During his final meal with the disciples, Jesus said to them, according to John, “Peace I leave with you; my peace I give to you. I do not give to you as the world gives. Do not let your hearts be troubled, and do not let them be afraid.”

He had told them he would go away, but that he wouldn’t leave them orphaned like abandoned children, and that we would come to them.

Where Luke describes the drama of Pentecost with stunning visuals and spectacular sound, John presents a quiet scene of profound intimacy, defined entirely by the words of Jesus.

“Peace I leave with you; my peace I give to you. I do not give to you as the world gives. Do not let your hearts be troubled, and do not let them be afraid.”

The next day he was crucified, and their hearts were troubled. And on the third day, the first day of the week, Mary Magdalene came back from the tomb and told them, “I have seen the Lord.” They didn’t know what to make of her words. And that evening — they were together, hiding behind closed doors for fear that the darkness they saw all around might overcome the little light of love Jesus had lit in their hearts — that evening Jesus came and stood among them, and he said, “Peace be with you.”

And their hearts were no longer troubled, and their fear was driven out by the love they remembered and experienced anew in the presence of Jesus, risen from the dead.

“Peace be with you,” he said. “As the Father has sent me, so I send you.”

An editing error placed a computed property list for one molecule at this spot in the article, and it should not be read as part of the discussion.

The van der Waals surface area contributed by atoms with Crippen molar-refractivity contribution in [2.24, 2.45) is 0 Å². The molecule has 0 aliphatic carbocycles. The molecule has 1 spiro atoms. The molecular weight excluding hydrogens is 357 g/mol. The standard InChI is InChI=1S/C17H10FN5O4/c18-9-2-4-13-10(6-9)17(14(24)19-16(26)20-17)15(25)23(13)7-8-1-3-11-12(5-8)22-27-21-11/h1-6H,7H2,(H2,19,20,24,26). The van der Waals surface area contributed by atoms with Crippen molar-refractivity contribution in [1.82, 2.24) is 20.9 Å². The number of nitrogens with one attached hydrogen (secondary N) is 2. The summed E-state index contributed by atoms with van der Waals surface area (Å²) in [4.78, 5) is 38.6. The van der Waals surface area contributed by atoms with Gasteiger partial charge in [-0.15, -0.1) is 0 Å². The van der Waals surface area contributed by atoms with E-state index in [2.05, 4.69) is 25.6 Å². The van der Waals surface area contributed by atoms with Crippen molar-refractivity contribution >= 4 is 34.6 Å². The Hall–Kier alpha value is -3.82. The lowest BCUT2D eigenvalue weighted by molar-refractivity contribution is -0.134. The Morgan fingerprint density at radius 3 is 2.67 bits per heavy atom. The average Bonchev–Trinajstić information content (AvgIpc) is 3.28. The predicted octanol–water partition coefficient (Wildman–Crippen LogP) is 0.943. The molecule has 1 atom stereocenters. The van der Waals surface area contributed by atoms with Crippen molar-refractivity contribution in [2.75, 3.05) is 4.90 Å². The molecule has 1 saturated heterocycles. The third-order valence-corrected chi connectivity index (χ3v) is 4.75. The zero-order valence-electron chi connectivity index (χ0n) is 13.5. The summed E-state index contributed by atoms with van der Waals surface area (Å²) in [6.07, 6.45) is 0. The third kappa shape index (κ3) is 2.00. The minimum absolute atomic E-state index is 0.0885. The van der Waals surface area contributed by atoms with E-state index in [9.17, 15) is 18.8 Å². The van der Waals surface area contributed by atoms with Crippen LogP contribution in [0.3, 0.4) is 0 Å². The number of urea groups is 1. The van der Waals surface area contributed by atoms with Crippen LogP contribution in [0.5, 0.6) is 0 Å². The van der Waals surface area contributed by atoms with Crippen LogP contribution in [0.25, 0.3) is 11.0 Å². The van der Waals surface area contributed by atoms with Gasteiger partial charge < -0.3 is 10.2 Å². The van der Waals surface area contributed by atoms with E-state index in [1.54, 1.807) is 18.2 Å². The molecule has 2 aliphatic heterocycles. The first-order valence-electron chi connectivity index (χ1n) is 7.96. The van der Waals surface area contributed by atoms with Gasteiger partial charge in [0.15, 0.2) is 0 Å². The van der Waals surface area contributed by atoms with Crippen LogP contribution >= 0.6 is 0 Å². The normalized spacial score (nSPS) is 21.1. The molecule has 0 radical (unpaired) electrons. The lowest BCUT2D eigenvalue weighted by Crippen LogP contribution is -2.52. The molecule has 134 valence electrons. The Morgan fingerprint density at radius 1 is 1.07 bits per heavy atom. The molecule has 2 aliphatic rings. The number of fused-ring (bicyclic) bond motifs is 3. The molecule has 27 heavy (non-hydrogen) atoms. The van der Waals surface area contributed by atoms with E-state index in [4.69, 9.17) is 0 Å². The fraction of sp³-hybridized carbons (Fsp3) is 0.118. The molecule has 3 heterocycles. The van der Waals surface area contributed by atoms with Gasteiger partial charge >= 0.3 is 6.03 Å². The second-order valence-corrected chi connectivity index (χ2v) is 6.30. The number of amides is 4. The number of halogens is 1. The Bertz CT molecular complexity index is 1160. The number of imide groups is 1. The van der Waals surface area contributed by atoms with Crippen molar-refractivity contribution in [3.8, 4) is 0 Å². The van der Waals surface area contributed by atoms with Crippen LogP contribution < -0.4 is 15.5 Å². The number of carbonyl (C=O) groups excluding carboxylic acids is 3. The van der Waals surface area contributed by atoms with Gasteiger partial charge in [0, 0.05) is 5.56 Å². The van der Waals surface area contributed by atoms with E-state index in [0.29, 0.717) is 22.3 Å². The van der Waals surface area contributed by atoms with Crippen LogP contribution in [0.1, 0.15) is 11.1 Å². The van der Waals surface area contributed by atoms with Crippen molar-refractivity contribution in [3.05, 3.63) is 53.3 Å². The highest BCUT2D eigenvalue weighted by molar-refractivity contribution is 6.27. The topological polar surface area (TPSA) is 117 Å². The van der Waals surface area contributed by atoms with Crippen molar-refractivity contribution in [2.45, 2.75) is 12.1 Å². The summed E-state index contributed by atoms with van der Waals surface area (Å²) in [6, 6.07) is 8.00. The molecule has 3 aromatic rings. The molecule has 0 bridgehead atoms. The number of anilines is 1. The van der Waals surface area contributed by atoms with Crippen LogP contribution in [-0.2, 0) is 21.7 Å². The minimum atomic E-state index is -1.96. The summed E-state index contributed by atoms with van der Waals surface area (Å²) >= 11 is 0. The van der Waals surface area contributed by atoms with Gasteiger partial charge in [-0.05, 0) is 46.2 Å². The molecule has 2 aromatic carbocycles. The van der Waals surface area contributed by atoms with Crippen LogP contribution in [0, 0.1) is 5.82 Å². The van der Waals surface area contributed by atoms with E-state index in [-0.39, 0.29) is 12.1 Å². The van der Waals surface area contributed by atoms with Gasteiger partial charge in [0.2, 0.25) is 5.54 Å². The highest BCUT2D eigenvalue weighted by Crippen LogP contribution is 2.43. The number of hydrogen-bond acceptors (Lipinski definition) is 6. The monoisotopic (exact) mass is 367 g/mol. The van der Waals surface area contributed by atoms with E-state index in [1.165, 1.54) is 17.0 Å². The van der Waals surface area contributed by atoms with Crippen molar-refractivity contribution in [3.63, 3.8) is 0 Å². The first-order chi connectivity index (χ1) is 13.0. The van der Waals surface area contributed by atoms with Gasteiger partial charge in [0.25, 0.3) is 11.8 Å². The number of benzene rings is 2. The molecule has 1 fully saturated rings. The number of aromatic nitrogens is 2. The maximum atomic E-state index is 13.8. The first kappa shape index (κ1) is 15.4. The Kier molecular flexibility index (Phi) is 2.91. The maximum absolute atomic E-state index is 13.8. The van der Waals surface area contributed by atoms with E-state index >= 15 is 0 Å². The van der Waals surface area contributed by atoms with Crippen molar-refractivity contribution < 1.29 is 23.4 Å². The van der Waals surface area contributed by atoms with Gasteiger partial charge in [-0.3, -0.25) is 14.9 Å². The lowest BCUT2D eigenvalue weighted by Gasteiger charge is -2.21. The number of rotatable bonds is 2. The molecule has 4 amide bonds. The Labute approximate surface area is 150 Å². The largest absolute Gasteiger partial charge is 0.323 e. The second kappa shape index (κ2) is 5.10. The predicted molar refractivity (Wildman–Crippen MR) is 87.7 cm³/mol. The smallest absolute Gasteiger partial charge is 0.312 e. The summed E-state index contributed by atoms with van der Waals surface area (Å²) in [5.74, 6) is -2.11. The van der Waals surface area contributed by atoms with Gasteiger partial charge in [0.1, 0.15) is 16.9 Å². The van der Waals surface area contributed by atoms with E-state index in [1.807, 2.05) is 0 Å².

The world’s hostility did not keep Jesus from embracing it in love, and that evening he sent his friends to continue his mission.

As those who witness to the love of God in Jesus, we will experience the world’s hostility, and not just in others, but in our own resistance to the demands of his love. Jesus was the divine Word embodied in human flesh and blood, and on the evening of that first day he sent us to make him known in the same way: not as conquerors, but as a community in whose life and ministry the world would continue to encounter his presence and peace. In our life together, in our small and bold commitments to love each other well, the world would continue to meet the God whose love knows no end.

“How can this be? How can we be the living proclamation of life in communion with God, we who struggle daily with our failure to love God and neighbor? What is drawing us together in this miracle of community?” It can only be because we are participating in God’s loving movement into the world. It can only be because we aren’t being sent by some far-away monarch who resides in his castle beyond the clouds, but by the God who desires to be at home in the world – for the sake of the world and life’s wholeness. It can only be because Jesus, that night, breathed on his friends and said to them, “Receive the Holy Spirit.” There was no sound like the rush of a violent wind, there were no divided tongues, as of fire, only Jesus breathing out peace and new life, and his friends breathing in — and out, clothed with power from on high.




[iv] Isaac S. Villegas